was one of the first distinctive Venetian painters. Situated on the
main sea trade routes to Africa and the East, Venice was deeply
inspired by the art and culture of the Middle East and Greece and
the churches and palaces of Constantinople. Constantinople's
Byzantine mosaics, with their brightly colored glass and golden
backgrounds, informed his paintings, many of which were altarpieces.
Unlike the clear-cut forms of the school of Tuscany, Paolo's Venetian
works are rich, luxurious webs of colors and lines.
Paolo belonged to a
family of painters, operated a large workshop, and collaborated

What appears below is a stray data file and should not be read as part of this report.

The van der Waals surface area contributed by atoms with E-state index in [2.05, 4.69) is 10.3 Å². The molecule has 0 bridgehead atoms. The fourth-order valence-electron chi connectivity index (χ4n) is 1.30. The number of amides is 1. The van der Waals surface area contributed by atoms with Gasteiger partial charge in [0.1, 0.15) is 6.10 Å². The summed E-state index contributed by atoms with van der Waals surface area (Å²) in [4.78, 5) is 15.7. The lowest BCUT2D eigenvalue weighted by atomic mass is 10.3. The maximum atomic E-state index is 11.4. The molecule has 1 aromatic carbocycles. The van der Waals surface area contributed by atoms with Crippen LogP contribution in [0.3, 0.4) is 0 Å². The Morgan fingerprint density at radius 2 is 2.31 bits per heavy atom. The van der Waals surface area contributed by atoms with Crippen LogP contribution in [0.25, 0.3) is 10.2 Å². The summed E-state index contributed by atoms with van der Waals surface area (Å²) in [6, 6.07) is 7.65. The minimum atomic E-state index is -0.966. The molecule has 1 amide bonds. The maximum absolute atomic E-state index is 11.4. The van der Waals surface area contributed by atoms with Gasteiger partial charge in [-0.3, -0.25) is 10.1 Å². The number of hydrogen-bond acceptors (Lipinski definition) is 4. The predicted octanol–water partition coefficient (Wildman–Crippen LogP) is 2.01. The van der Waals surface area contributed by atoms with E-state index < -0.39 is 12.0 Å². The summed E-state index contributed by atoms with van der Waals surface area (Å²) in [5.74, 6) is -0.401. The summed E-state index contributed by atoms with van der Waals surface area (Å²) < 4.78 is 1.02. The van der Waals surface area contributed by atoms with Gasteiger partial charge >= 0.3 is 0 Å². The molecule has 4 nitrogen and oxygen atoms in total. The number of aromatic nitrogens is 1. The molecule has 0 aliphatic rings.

closely with his sons. Like many artists of his time, his paintings
range from works completely by his own hand to those produced by the
workshop; such distinctions were not recognized as important by the
artists' patrons. One of the most sought-after panel painters of
fourteenth-century Italy, Paolo influenced nearly all the younger
Venetian painters of his day.
The image that accompanies
this article, is one of the panels from Veneziano's Alterpiece, completed
in 1345 (see images, below).